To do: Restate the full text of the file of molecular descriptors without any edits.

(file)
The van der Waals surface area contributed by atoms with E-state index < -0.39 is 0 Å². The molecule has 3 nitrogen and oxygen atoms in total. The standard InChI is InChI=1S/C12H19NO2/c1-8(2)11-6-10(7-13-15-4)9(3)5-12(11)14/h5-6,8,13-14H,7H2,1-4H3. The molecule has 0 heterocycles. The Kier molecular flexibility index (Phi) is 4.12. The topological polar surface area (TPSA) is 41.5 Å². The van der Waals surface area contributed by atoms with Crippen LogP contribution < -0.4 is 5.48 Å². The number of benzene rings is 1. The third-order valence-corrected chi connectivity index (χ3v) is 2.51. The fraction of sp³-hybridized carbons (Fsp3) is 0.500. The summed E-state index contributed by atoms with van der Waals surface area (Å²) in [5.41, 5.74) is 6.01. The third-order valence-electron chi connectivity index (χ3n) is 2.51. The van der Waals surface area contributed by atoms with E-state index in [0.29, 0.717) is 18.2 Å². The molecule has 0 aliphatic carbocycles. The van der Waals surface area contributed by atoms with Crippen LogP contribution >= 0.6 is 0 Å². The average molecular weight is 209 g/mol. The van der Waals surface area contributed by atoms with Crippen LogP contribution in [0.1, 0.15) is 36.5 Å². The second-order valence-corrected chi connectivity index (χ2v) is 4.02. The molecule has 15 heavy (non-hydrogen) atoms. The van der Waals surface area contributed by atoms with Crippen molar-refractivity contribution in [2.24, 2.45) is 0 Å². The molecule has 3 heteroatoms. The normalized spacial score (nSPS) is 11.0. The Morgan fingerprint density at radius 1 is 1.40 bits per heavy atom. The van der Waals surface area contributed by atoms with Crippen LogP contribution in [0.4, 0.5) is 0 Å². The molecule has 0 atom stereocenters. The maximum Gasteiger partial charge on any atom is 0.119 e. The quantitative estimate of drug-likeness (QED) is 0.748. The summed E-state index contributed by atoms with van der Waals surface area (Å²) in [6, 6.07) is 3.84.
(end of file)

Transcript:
The van der Waals surface area contributed by atoms with E-state index < -0.39 is 0 Å². The molecule has 3 nitrogen and oxygen atoms in total. The standard InChI is InChI=1S/C12H19NO2/c1-8(2)11-6-10(7-13-15-4)9(3)5-12(11)14/h5-6,8,13-14H,7H2,1-4H3. The molecule has 0 heterocycles. The Kier molecular flexibility index (Phi) is 4.12. The topological polar surface area (TPSA) is 41.5 Å². The van der Waals surface area contributed by atoms with Crippen LogP contribution < -0.4 is 5.48 Å². The number of benzene rings is 1. The third-order valence-corrected chi connectivity index (χ3v) is 2.51. The fraction of sp³-hybridized carbons (Fsp3) is 0.500. The summed E-state index contributed by atoms with van der Waals surface area (Å²) in [5.41, 5.74) is 6.01. The third-order valence-electron chi connectivity index (χ3n) is 2.51. The van der Waals surface area contributed by atoms with E-state index in [0.29, 0.717) is 18.2 Å². The molecule has 0 aliphatic carbocycles. The van der Waals surface area contributed by atoms with Crippen LogP contribution >= 0.6 is 0 Å². The average molecular weight is 209 g/mol. The van der Waals surface area contributed by atoms with Crippen LogP contribution in [0.1, 0.15) is 36.5 Å². The second-order valence-corrected chi connectivity index (χ2v) is 4.02. The molecule has 15 heavy (non-hydrogen) atoms. The van der Waals surface area contributed by atoms with Crippen molar-refractivity contribution in [2.24, 2.45) is 0 Å². The molecule has 3 heteroatoms. The normalized spacial score (nSPS) is 11.0. The Morgan fingerprint density at radius 1 is 1.40 bits per heavy atom. The van der Waals surface area contributed by atoms with Crippen LogP contribution in [0.4, 0.5) is 0 Å². The molecule has 0 atom stereocenters. The maximum Gasteiger partial charge on any atom is 0.119 e. The quantitative estimate of drug-likeness (QED) is 0.748. The summed E-state index contributed by atoms with van der Waals surface area (Å²) in [6, 6.07) is 3.84.